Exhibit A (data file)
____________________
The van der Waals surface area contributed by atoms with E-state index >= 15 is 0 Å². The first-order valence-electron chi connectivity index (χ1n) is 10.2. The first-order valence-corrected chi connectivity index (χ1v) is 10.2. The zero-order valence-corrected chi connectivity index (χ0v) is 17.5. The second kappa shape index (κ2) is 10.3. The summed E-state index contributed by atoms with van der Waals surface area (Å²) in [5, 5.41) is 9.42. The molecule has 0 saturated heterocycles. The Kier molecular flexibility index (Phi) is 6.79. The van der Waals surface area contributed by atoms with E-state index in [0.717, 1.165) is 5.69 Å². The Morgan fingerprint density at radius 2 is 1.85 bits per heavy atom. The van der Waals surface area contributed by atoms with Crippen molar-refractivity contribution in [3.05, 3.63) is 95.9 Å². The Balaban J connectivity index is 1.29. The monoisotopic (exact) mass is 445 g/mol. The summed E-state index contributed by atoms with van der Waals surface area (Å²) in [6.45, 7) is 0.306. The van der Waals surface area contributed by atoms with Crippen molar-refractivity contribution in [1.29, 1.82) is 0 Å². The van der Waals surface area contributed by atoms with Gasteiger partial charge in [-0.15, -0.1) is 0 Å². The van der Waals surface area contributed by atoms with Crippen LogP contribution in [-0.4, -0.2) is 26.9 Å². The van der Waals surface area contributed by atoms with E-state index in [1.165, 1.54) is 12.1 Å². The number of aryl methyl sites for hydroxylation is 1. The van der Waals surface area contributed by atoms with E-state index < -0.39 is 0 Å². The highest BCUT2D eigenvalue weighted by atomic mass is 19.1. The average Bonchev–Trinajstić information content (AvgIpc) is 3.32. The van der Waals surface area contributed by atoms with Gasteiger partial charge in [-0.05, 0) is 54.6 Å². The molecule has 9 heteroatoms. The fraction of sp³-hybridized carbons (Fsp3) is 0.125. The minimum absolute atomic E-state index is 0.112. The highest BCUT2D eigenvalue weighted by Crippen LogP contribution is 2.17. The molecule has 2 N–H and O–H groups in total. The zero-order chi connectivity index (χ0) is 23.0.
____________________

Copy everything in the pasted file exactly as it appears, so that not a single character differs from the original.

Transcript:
The van der Waals surface area contributed by atoms with E-state index >= 15 is 0 Å². The first-order valence-electron chi connectivity index (χ1n) is 10.2. The first-order valence-corrected chi connectivity index (χ1v) is 10.2. The zero-order valence-corrected chi connectivity index (χ0v) is 17.5. The second kappa shape index (κ2) is 10.3. The summed E-state index contributed by atoms with van der Waals surface area (Å²) in [5, 5.41) is 9.42. The molecule has 0 saturated heterocycles. The Kier molecular flexibility index (Phi) is 6.79. The van der Waals surface area contributed by atoms with E-state index in [0.717, 1.165) is 5.69 Å². The Morgan fingerprint density at radius 2 is 1.85 bits per heavy atom. The van der Waals surface area contributed by atoms with Crippen molar-refractivity contribution in [3.05, 3.63) is 95.9 Å². The Balaban J connectivity index is 1.29. The monoisotopic (exact) mass is 445 g/mol. The summed E-state index contributed by atoms with van der Waals surface area (Å²) in [6.45, 7) is 0.306. The van der Waals surface area contributed by atoms with Crippen molar-refractivity contribution in [1.29, 1.82) is 0 Å². The van der Waals surface area contributed by atoms with Gasteiger partial charge in [-0.15, -0.1) is 0 Å². The van der Waals surface area contributed by atoms with Crippen LogP contribution in [-0.4, -0.2) is 26.9 Å². The van der Waals surface area contributed by atoms with E-state index in [1.165, 1.54) is 12.1 Å². The number of aryl methyl sites for hydroxylation is 1. The van der Waals surface area contributed by atoms with E-state index < -0.39 is 0 Å². The highest BCUT2D eigenvalue weighted by atomic mass is 19.1. The average Bonchev–Trinajstić information content (AvgIpc) is 3.32. The van der Waals surface area contributed by atoms with Gasteiger partial charge in [-0.05, 0) is 54.6 Å². The molecule has 9 heteroatoms. The fraction of sp³-hybridized carbons (Fsp3) is 0.125. The minimum absolute atomic E-state index is 0.112. The highest BCUT2D eigenvalue weighted by Crippen LogP contribution is 2.17. The molecule has 2 N–H and O–H groups in total. The zero-order chi connectivity index (χ0) is 23.0.